Here are Oliver B Blanchard and his wife Sally Maria Rundell. Oliver enlisted just weeks before the battle of Antietam as a Private in the 132nd Pennsylvania Infantry and died of wounds there a week afterward, on 24 September 1862.

Oliver and Maria married in 1857 and had daughters Isadore Adele Blanchard Lincoln (1859-1906) and Rose Belle Blanchard Persons (1862-). Wife and daughters all seem to have gone by their second names – Maria, Adele, Belle.

These fantastic photographs are thanks to descendant Michael J Phillips III.

This fine photograph is of Sharpsburg survivor William Anderson Trayler (left), late Private, 13th Georgia Infantry, and his second son, Benjamin Franklin Trayler (1868-1958) many years after the war, probably about 1910.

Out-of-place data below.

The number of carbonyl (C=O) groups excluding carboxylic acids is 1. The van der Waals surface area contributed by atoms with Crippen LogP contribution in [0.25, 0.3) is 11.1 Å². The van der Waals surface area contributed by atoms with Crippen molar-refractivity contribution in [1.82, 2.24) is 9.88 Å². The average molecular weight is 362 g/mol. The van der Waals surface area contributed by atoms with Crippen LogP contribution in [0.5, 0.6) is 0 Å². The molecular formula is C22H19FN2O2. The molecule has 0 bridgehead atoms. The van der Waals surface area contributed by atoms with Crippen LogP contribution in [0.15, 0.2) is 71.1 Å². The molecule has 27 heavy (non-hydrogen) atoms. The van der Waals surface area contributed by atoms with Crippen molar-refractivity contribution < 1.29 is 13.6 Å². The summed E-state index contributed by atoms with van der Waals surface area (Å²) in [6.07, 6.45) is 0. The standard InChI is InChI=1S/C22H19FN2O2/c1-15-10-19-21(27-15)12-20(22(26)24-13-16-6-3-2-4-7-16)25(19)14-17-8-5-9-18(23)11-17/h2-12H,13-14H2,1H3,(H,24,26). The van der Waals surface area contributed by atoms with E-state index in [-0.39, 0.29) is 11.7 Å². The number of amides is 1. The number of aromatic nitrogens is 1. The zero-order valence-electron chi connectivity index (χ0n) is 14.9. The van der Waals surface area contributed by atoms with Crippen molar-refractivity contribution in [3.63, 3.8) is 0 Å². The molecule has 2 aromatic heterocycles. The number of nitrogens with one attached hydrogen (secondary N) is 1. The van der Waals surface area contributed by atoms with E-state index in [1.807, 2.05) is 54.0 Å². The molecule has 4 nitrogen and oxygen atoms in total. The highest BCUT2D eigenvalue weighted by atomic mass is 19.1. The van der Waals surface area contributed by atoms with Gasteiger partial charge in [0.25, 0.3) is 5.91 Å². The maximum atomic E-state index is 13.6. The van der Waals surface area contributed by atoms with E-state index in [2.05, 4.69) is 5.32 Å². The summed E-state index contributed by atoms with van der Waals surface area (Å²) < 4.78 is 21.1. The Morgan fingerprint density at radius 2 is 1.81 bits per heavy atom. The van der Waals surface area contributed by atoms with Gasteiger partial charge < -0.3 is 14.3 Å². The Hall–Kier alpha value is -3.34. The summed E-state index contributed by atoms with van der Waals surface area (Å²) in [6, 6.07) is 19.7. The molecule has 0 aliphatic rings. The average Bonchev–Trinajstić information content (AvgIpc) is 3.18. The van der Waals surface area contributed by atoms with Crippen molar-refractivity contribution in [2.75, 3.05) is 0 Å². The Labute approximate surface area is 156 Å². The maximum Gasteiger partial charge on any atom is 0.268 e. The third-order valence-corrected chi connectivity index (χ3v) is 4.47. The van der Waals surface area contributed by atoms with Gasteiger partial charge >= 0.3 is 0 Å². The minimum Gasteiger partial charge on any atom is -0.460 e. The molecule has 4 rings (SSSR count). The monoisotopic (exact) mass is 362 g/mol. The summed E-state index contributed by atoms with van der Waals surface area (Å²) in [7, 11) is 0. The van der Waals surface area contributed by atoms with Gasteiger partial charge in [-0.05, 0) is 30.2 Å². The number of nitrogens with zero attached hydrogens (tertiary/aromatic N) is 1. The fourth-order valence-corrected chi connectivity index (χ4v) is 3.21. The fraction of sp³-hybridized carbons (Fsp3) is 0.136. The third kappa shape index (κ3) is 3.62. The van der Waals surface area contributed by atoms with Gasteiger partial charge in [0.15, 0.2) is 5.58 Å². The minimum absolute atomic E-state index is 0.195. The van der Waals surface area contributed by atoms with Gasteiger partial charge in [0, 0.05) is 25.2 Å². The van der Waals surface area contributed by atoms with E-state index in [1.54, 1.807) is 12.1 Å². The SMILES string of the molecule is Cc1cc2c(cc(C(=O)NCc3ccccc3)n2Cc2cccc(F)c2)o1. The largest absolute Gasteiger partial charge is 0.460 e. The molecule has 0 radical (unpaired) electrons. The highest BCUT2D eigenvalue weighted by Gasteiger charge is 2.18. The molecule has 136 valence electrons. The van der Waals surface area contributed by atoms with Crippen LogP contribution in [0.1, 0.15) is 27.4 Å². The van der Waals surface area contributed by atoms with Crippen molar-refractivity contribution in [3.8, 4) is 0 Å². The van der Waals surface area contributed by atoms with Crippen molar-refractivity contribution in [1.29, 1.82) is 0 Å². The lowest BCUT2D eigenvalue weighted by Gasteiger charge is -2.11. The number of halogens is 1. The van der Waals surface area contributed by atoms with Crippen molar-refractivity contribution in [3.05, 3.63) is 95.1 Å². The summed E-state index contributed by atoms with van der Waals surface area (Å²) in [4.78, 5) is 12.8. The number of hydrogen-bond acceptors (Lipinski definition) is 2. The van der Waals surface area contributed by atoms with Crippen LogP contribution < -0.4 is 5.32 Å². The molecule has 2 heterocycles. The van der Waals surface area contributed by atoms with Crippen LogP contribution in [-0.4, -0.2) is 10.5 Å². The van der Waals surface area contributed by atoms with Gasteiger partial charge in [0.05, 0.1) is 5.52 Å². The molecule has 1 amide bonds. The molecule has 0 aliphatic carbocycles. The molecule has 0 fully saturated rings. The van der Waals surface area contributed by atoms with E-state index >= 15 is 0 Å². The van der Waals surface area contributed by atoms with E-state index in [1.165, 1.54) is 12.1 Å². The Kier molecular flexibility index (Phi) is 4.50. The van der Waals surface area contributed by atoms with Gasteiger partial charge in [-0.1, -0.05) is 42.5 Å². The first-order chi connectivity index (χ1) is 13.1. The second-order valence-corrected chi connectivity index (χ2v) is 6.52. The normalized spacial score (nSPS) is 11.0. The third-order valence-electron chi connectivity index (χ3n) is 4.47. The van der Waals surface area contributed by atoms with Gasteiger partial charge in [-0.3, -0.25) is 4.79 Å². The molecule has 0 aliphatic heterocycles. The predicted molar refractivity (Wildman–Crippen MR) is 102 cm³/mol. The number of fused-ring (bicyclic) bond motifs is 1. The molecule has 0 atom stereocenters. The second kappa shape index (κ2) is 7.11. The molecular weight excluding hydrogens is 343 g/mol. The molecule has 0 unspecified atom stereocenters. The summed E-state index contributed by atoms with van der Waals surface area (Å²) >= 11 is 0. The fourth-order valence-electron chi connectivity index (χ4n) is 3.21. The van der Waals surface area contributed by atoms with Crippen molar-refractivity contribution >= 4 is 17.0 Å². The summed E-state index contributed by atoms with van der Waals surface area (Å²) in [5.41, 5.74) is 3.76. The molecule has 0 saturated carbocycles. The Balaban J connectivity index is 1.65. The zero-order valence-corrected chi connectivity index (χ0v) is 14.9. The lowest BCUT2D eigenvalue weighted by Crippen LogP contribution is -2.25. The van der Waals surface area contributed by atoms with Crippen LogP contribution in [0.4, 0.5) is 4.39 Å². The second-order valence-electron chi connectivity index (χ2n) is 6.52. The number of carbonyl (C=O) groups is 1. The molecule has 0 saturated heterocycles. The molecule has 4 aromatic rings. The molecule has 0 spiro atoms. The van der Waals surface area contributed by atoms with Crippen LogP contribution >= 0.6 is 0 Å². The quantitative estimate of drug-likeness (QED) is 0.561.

Here’s another of William, with his youngest son Will Anderson Trayler (1874-1947) and grandson Will, Jr (1910-1998), taken about 1920.

Both of these family heirlooms were shared to his Findagrave memorial by Judy Trayler Howe in 2021.

This formal portrait by Mathew Brady is of then-Congressman Charles Russell Train of Massachusetts. He was elected to his second term in March 1861 to serve to March 1863, but left Washington in early September 1862 with a Volunteer Captain’s commission on the staff of Brigadier General George H Gordon, a brigade commander in the Twelfth Army Corps – headed for Antietam.

He resigned that commission and returned to Massachusetts politics and his law practice soon after the Maryland Campaign, in November 1862.

An interesting note on his résumé is that he declined a nomination from President Millard Fillmore in 1852 to be an Associate Justice on the US Supreme Court. It turns out that, even after submitting 3 nominees to the US Senate in 1852 and 1853, President Fillmore failed to fill the seat. Franklin Pierce, his successor of the other party, had his nominee John A. Campbell confirmed within 3 weeks of his inauguration in March 1853.

Perhaps Train knew something of his chances when making his decision.